Photo courtesy of Paul Joseph Brown/GAPPS
When you see pictures of tiny preterm babies, you likely marvel at how they fit in the palm of a hand, or how a wedding ring can slide up their arm and reach their elbow. What you may not consider is the lifelong toll premature birth can have on a person – if they survive it at all.
New research shows that for the first time ever, preterm birth is now the leading cause of death for all children under age 5 around the world.
More than 15 million babies are born too soon every year, and nearly one million of them don’t survive infancy. Those who do survive are often faced with lasting health issues such as cerebral palsy, developmental delays, or respiratory, vision and hearing problems. The burden is magnified in many developing countries, where world-class neonatal intensive care units, let alone a basic level of healthcare, are not available.
Dr. Craig Rubens, executive director of the Global Alliance to Prevent Prematurity and Stillbirth (GAPPS), an initiative of Seattle Children’s, says a larger, coordinated research effort is critical to lowering the number of babies born preterm. Read full post »
Rohit Nariya, research associate at GAPPS, adds preservative to hundreds of vials before they’re added to the collection kits.
What does a pregnant woman in Yakima have to teach a researcher at St. Louis University? How can a Seattle woman’s healthy, full-term pregnancy impact future pregnancies in Europe or Africa? The answers are closer than you might think.
Over the past seven years, the team at the Global Alliance to Prevent Prematurity and Stillbirth (GAPPS) – an initiative of Seattle Children’s – has worked to increase awareness, collaborations and research in support of their mission to improve the health of moms and babies worldwide.
One big gap (pun intended) the GAPPS team noticed early on was that a collection of widely-accessible, high-quality, pregnancy-related specimens (like cheek swabs, amniotic fluid and cord blood) for researchers didn’t exist. At the time, researchers who needed these types of specimens had to develop their own methods to collect and store them – a time-consuming and costly process.
Enter the GAPPS Repository: a biobank of pregnancy-related specimens that eligible researchers worldwide can access for their research projects. Read full post »
Erik Twede was just 3 years old when he was diagnosed with Duchenne muscular dystrophy, a fatal genetic disorder that causes progressive muscle weakness.
The day doctors told Karen Twede her son Erik had Duchenne muscular dystrophy, she went straight home and searched for the mysterious illness in her medical dictionary. She read: “A progressive muscle disease in which there is gradual weakening and wasting of the muscles. There is no cure.”
“My breath caught in my throat,” Twede said. “It was a terrifying reality to accept.”
Thankfully, several clinical research studies being offered at Seattle Children’s Research Institute are giving hope to parents facing the same devastating diagnosis.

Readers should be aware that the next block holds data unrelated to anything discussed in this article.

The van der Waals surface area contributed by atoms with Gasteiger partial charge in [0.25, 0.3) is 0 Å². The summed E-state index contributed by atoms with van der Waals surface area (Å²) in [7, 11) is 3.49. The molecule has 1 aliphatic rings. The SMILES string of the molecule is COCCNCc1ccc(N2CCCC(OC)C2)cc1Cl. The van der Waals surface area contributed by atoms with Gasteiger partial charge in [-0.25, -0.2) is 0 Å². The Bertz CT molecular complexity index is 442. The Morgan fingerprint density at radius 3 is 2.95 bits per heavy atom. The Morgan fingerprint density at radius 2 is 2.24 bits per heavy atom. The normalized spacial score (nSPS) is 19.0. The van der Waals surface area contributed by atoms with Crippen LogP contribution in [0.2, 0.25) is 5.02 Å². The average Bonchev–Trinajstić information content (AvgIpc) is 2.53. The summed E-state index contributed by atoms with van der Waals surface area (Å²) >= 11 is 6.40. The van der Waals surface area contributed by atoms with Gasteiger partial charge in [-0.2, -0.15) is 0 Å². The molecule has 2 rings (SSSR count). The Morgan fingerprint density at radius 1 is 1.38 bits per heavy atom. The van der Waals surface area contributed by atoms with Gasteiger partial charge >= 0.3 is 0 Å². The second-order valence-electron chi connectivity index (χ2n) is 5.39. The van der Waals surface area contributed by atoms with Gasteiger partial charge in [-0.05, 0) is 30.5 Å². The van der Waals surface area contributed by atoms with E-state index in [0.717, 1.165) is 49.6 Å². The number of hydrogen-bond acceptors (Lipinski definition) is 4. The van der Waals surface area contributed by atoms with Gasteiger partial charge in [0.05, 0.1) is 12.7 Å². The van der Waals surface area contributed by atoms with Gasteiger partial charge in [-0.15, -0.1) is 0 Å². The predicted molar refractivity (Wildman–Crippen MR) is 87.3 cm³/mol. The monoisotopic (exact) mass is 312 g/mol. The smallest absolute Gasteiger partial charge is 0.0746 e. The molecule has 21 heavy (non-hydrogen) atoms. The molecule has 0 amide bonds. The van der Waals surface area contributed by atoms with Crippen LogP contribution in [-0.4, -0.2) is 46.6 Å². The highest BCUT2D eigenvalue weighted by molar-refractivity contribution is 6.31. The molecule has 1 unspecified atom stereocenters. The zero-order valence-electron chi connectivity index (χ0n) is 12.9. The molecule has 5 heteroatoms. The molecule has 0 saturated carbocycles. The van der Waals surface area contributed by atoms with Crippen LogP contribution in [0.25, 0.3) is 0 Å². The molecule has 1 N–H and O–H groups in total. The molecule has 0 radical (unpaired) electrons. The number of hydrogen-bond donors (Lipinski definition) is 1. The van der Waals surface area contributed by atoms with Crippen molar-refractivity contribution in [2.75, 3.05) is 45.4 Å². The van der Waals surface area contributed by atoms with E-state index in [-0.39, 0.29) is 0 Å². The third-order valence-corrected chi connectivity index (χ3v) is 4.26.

The studies, led by Dr. Susan Apkon, director, Seattle Children’s Department of Rehabilitation Medicine and an investigator in the research institute’s Center for Clinical and Translational Research, offer promise to better treat, or even cure, Duchenne, through the use of new therapies with fewer side effects.
“When I meet with patients with Duchenne and their families today, we have a very different conversation than we might have had 10 years ago,” Apkon said. “Today I ask my patients ‘What do you want to be when you grow up?’ because I believe in their future. I’ve been able to look ahead and see the research being done nationally and internationally and there seem to be treatments on the horizon.” Read full post »
The following is part 2 of our two-part series on ECPR, a combination of CPR and ECMO offered at Seattle Children’s Hospital to save the most fragile patients’ lives. Part 1 covered Hannah Mae Campbell’s incredible story where ECPR and a heart transplant saved her life and allowed her to be the thriving toddler she is today. Here, we discuss how Seattle Children’s has spearheaded a first-of-its-kind ECPR simulation program to improve the process that allows the hospital to save patients in a time of crisis.
In an ECPR simulation in Seattle Children’s neonatal intensive care unit, the surgeon works to get the mannequin on the ECMO pump.
ECPR takes place when a patient goes into cardiac arrest, does not respond to CPR and is then put on Extracorporeal Membrane Oxygenation (ECMO), a machine that functions for the heart and lungs when the organs fail or need to rest. Hannah Mae Campbell’s experience demonstrates the importance of technology like ECMO and why it’s important to continually improve complex, life-saving processes like ECPR.
Since January of this year, Seattle Children’s has executed the largest-scale ECPR simulations in the nation, with medical staff coming together bimonthly to practice as though they were in a real ECPR situation. Even though Seattle Children’s ECPR outcomes are higher than the national average, the hospital initiated the simulations with the goal of standardizing each step of the process to further improve outcomes for patients. Read full post »
In the video above, take an inside look at Seattle Children’s Hospital’s Cancer Care Unit and meet the individuals at Seattle Children’s dedicated to helping children and teens conquer childhood cancer, the second leading cause of death in children ages 5-14.
Tour the country’s first adolescent and young adult cancer unit thanks to a guide who knows the unit all too well, a former patient. See first-hand the cutting-edge research that is saving and enhancing the lives of children and adolescents – from using the body’s own immune system to fight cancer to a relatively new form of radiation therapy that offers hope to children with recurrent neuroblastoma. Read full post »
Dr. Abby Rosenberg is the medical leader of Seattle Children’s Adolescent and Young Adult (AYA) Cancer Program
After a child has been diagnosed with cancer, one of the first conversations we have with families is about clinical research. In fact, almost all children with cancer have the opportunity to participate in research, and many parents are asked to make decisions about enrollment early in their child’s cancer experience. The question we as researchers have to ask ourselves: Is this unfair? Parents are already struggling with the nearly impossible tasks of accepting their child’s cancer, assimilating huge amounts of new (perhaps confusing) medical information, and uprooting their lives to meet the demands of illness. Can they also make educated decisions about enrolling their child in clinical research?